Asbestos Is Harmful – Ban the Use of Asbestos in America

Many countries including Australia, UK, Canada, and the European Union’s 28 countries across the world have banned the use of asbestos in construction and other types of work. Asbestos exposure can cause long-term health issues like mesothelioma. Due to its long latency period averaging over 40 years, these illnesses are not diagnosed until many years after exposure. 

Asbestos can also cause certain types of lung cancer and other chronic respiratory conditions.

In the 1970’s the Occupational Safety and Health Administration (OSHA) placed limitations on exposure to asbestos and other toxic pollutants for many Americans, but no laws to completely ban the use of asbestos. 

U.S. Attempts to Effectively Ban Asbestos 

For many years in U.S. history, politicians and lawmakers have debated if banning asbestos is the most effective option for reducing the harm caused by asbestos as it has been affecting people across America since its use became popular at the turn of the twentieth century. 

In fact, “In 1928, the first descriptions of asbestos disease were published, showing X-ray changes among 15 individuals exposed to asbestos in the American Journal of Roentgenology” according to the authors of the informative book, Toward an Asbestos Ban in the United States, Richard A. Lemen and Philip J. Landrigan.

There were many legislative options that were considered in the 1970s and the 1980s. Some of these include:

  • The Clean Air Act of 1970 – Classified asbestos as a dangerous and hazardous air pollutant and granted the EPA regulatory powers regarding the use and disposal of asbestos. Any asbestos products that could be spray-applied were banned when this act took place. 
  • The Toxic Substances Control Act (TSCA) – Provided the EPA authority to restrict certain chemicals, such as radon and asbestos.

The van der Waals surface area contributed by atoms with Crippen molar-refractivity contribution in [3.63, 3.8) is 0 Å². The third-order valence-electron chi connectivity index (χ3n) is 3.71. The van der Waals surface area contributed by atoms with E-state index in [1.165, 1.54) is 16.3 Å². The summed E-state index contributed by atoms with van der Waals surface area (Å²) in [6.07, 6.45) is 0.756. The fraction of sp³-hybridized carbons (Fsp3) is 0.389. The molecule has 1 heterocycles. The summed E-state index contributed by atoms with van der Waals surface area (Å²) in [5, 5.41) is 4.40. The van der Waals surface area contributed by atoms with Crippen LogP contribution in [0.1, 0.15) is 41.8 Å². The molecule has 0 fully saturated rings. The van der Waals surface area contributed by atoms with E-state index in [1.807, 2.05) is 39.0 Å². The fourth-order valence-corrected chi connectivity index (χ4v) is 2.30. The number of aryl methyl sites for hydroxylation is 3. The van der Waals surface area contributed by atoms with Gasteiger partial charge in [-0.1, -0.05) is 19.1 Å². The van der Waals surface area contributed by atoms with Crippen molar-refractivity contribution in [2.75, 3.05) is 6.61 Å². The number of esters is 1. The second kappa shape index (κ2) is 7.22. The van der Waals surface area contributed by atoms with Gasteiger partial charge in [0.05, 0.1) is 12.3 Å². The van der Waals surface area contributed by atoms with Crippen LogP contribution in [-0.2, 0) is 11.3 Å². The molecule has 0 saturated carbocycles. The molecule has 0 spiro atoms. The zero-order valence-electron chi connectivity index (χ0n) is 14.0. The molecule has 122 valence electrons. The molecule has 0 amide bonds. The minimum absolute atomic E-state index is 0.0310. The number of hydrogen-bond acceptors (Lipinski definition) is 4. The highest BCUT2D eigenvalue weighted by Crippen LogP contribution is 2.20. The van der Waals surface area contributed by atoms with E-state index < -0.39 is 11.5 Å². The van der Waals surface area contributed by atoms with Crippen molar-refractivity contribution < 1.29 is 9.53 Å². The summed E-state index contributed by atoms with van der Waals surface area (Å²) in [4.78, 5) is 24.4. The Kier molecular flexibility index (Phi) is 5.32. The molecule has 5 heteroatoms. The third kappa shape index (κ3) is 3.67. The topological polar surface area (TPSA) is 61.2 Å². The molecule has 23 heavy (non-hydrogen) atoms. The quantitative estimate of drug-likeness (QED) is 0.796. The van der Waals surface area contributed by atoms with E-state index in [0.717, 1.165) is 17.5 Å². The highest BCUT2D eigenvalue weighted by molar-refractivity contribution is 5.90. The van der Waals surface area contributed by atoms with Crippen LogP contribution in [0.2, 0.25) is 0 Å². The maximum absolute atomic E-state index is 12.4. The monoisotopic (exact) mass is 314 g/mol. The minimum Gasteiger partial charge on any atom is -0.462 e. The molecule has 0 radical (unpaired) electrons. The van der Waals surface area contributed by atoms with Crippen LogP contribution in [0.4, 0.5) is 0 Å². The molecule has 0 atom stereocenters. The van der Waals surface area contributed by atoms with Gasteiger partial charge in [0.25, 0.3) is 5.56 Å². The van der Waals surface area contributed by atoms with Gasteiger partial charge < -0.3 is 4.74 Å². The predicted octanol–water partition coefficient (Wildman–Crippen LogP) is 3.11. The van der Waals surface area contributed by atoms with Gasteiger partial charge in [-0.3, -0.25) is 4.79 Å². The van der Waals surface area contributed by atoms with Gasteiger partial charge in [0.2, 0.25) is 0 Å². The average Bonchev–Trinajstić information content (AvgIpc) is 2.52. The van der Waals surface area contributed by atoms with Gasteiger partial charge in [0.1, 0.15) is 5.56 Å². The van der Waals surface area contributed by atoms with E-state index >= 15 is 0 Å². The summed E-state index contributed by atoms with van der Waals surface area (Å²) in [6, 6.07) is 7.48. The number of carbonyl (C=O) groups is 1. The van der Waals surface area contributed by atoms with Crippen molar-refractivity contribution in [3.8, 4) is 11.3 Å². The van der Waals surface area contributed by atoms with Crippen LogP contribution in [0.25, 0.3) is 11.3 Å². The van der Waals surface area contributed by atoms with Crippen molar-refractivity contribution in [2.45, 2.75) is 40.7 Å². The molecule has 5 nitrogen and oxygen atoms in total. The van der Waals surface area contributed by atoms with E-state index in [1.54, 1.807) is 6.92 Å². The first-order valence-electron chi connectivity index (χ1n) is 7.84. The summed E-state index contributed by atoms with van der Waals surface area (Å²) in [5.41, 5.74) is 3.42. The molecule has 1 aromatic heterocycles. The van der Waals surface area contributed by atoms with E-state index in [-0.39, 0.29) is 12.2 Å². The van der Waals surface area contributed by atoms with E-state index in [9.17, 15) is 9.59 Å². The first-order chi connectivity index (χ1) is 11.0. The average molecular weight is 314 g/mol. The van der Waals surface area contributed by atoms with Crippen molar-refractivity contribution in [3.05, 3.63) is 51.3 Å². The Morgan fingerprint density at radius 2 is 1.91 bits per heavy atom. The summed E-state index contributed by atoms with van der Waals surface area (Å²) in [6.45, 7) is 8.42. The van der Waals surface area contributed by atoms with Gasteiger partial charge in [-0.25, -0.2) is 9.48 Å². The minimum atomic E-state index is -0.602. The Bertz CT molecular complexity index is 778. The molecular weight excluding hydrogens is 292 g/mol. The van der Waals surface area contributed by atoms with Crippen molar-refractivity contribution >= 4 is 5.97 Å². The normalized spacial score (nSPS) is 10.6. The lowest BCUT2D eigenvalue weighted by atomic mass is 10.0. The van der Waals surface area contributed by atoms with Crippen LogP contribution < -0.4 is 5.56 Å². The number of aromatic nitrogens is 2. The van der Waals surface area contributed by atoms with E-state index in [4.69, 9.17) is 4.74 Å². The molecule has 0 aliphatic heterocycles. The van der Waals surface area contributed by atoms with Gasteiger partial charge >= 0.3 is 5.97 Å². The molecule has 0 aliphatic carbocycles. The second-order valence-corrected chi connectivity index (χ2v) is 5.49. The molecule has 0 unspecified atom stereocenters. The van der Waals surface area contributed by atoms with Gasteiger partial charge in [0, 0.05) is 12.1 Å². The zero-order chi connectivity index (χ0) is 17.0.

• The Asbestos Hazard Emergency Response Act of 1986 – Established EPA standards for inspecting schools and removing any asbestos found.

During the 1970s and 1980s, many federal changes were made regarding asbestos. However, many corporations and legislators prohibited the complete ban of asbestos in certain materials. Instead, the Environmental Protection Agency (EPA) was created and capable of restricting the use of asbestos, rather than banning use completely.

The EPA restricted the use of asbestos to flooring felt, rollboard, commercial paper, corrugated paper, specialty paper, and restricted any new use of asbestos. Any spray-applied asbestos or any use of asbestos in the aforementioned circumstances is restricted, but any other use can be permitted.

This is a loophole that allows for use in automotive brake pads, gaskets, roofing products, and fireproof clothing. 

Modern Attempts to Ban Asbestos in America

After several years of outrage over the increasing number of Americans who have had their long-term health affected by asbestos, there was more pressure than ever to pass legislation that will effectively ban the use of asbestos in preventable and humane ways. In 2002, the U.S. Senate attempted to pass the Ban Asbestos in America Act, but it failed to pass. 

This piece of legislature included creating a network of research and treatment centers, keeping more accurate records of diseases related to asbestos, and research for a cure for mesothelioma. It also proposed that the National Institute for Occupational Safety and Health Institute would review the available data on asbestos-related diseases, the effects that asbestos may have on health, and recommend new areas of research that should be added to our general knowledge of asbestos-related diseases.

This law was never intended to actually ban the use of asbestos all-together, though. When reintroduced, the line banning asbestos in “any product to which asbestos is deliberately added or used…” was removed. 

The Likelihood of Banning Asbestos in America

Researching asbestos throughout the 20th century has shown the use of asbestos in the construction of buildings and cars can lead to serious health implications for Americans many years after initial exposure. A school survey conducted in January 1984 found “…one third of U.S. schools have asbestos problems, and that two-thirds of these have either acted to correct the problem or are in the process of voluntarily correcting it.”

Despite the prevalent asbestos in older buildings, resources to safely remove and dispose of asbestos are often lacking.

This leads to a continued increase in mesothelioma cases in America because schools and businesses are not legally bound to banning the use of asbestos.

In 2005, the World Health Organization suggested a ban that would reduce the growing number of mesothelioma cases and other diseases that are related to asbestos. They claimed that all 190 nations within the scope of their organization will stop using asbestos by the year 2020. 

Creating an Effective Asbestos Ban Worldwide

Effective legislation for an asbestos ban may take decades to procure. The public health benefit of a ban would far outweigh the industry costs.

A global asbestos ban will require the cooperation of multiple government entities with opposing interests.